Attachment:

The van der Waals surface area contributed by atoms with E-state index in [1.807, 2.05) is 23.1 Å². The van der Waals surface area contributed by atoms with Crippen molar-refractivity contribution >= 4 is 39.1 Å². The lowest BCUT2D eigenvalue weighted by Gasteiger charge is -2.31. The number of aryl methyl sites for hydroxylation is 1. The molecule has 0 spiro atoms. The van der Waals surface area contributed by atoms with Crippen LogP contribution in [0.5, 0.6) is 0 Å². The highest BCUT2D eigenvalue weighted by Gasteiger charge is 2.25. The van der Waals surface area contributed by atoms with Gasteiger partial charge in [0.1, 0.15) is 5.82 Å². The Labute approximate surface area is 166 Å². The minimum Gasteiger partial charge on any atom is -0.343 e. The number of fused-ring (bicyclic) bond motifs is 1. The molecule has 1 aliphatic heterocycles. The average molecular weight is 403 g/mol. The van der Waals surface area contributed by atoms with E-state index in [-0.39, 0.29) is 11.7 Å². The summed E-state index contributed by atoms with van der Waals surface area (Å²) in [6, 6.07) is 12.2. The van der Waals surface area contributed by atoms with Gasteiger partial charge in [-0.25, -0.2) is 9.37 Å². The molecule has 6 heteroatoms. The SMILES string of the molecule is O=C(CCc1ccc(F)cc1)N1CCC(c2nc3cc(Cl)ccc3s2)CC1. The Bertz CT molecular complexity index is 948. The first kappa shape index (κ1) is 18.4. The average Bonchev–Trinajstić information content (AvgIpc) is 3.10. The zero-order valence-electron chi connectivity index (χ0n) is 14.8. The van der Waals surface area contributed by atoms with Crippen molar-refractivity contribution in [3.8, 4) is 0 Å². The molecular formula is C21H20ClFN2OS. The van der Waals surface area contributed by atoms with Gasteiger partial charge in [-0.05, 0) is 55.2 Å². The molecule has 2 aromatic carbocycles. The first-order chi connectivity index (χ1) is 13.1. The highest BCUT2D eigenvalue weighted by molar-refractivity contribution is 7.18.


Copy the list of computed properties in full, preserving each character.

The van der Waals surface area contributed by atoms with E-state index in [1.807, 2.05) is 23.1 Å². The van der Waals surface area contributed by atoms with Crippen molar-refractivity contribution >= 4 is 39.1 Å². The lowest BCUT2D eigenvalue weighted by Gasteiger charge is -2.31. The number of aryl methyl sites for hydroxylation is 1. The molecule has 0 spiro atoms. The van der Waals surface area contributed by atoms with Crippen LogP contribution in [0.5, 0.6) is 0 Å². The highest BCUT2D eigenvalue weighted by Gasteiger charge is 2.25. The van der Waals surface area contributed by atoms with Gasteiger partial charge in [0.1, 0.15) is 5.82 Å². The Labute approximate surface area is 166 Å². The minimum Gasteiger partial charge on any atom is -0.343 e. The number of fused-ring (bicyclic) bond motifs is 1. The molecule has 1 aliphatic heterocycles. The average molecular weight is 403 g/mol. The van der Waals surface area contributed by atoms with E-state index in [-0.39, 0.29) is 11.7 Å². The summed E-state index contributed by atoms with van der Waals surface area (Å²) in [6, 6.07) is 12.2. The van der Waals surface area contributed by atoms with Gasteiger partial charge in [-0.25, -0.2) is 9.37 Å². The molecule has 6 heteroatoms. The SMILES string of the molecule is O=C(CCc1ccc(F)cc1)N1CCC(c2nc3cc(Cl)ccc3s2)CC1. The Bertz CT molecular complexity index is 948. The first kappa shape index (κ1) is 18.4. The average Bonchev–Trinajstić information content (AvgIpc) is 3.10. The zero-order valence-electron chi connectivity index (χ0n) is 14.8. The van der Waals surface area contributed by atoms with Crippen molar-refractivity contribution in [3.8, 4) is 0 Å². The molecular formula is C21H20ClFN2OS. The van der Waals surface area contributed by atoms with Gasteiger partial charge in [-0.05, 0) is 55.2 Å². The molecule has 2 aromatic carbocycles. The first-order chi connectivity index (χ1) is 13.1. The highest BCUT2D eigenvalue weighted by molar-refractivity contribution is 7.18.